As reported by the Daily Telegraph - It's been claimed that Hercules and Leo, two chimpanzees used for academic research into locomotion at Stony Brook university USA, have been given a right equivalent to that given to a human being, via a successful habeus corpus order.
This kind of order is usually made for unlawfully detained (human) prisoners - issuing such an order for a non-human animal is, according to the Telegraph's report, a legal first.
However, to claim that the order amounts to a grant of human rights is rather misleading; it's unclear if this is merely a technicality, issued as a vehicle for the unusual case to be heard in the absence of a more appropriate mechanism, and to allow Stony Brook to argue their case against legal personhood. The trial judge may well decide against Hercules and Leo's case, and deny them the ability to have enforceable human rights.
This is similar to the process for getting a referral to the ECJ, via non-implementing legislation - a hook to hang one's hat on, so to speak, so the case gets before a judge.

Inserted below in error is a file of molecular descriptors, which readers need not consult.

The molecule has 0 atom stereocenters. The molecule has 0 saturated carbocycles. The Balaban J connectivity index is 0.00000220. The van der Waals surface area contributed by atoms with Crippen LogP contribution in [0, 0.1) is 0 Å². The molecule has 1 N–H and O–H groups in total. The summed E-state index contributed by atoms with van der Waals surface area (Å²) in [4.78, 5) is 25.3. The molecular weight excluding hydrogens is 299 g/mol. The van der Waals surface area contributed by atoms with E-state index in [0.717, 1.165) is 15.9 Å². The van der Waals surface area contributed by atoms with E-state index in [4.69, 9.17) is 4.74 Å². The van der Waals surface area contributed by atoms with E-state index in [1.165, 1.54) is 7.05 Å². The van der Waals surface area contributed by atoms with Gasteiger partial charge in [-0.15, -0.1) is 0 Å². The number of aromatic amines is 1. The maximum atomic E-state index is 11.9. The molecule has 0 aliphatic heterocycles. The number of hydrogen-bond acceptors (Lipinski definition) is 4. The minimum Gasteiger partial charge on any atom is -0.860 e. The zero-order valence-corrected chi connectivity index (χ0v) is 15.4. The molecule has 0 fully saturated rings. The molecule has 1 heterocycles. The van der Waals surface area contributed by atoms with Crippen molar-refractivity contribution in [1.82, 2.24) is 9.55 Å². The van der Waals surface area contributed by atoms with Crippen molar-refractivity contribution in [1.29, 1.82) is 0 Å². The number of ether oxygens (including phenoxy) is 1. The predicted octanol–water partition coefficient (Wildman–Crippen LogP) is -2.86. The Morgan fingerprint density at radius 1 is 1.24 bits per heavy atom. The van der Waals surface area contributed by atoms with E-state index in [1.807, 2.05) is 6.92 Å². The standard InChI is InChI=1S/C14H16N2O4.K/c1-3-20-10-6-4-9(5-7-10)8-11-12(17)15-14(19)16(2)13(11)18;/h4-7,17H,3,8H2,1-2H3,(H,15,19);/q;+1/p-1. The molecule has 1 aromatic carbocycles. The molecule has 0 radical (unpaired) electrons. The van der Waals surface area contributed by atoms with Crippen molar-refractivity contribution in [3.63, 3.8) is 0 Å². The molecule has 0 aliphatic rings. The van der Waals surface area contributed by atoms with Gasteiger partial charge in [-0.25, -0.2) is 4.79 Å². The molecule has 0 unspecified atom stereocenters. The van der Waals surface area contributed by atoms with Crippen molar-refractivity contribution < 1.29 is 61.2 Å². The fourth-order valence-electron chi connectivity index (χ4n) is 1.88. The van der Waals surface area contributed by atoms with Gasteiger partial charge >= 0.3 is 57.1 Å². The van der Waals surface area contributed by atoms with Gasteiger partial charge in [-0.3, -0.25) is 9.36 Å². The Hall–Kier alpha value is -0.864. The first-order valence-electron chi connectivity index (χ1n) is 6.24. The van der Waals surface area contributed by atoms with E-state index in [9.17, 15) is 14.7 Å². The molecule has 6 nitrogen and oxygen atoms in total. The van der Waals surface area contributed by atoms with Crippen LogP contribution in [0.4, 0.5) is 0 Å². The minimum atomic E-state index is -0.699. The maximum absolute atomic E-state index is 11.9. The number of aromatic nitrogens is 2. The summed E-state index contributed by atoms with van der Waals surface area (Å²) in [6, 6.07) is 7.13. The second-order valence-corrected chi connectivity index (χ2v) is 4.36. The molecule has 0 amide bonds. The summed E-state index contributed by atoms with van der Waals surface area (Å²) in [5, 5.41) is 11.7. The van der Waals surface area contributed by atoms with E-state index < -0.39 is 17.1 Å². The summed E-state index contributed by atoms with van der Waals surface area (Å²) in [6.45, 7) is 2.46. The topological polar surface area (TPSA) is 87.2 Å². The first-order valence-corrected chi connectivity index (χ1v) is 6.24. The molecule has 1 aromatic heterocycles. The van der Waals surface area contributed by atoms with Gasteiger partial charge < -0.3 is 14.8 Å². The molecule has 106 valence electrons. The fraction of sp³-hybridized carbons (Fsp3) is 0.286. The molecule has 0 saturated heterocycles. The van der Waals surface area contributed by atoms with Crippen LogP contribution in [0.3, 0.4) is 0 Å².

It's interesting to imagine what effect this case will have on global attitudes towards the use of non-human animals for research, as it progresses. On the one hand, research involving non-human animals have allowed modern science and medicine to progress in leaps and bounds, beyond what the ethical limits of human trials allow. On the other, there's the pervasive dream of absolute universal suffrage.
Thoughts? Is there a possibility of, or precedent for non-human animals to be given rights equivalent to a human in the EU? What impact, if any, will this have on international human rights law, should the chimpanzees win their case? @JamesDLamont
Two chimpanzees have been given the same rights as unlawfully detained prisoners by an American court in an apparent legal first. The US judge's order requires lawyers for Stony Brook university in New York to respond in court in May to a lawsuit by activists seeking the chimpanzees' transfer to a Florida animal sanctuary. The Nonhuman Rights Project, the group bringing the case, hailed the ruling as a legal landmark that was about much more than the immediate fate of Hercules and Leo, the primates used for locomotion research on the Long Island campus.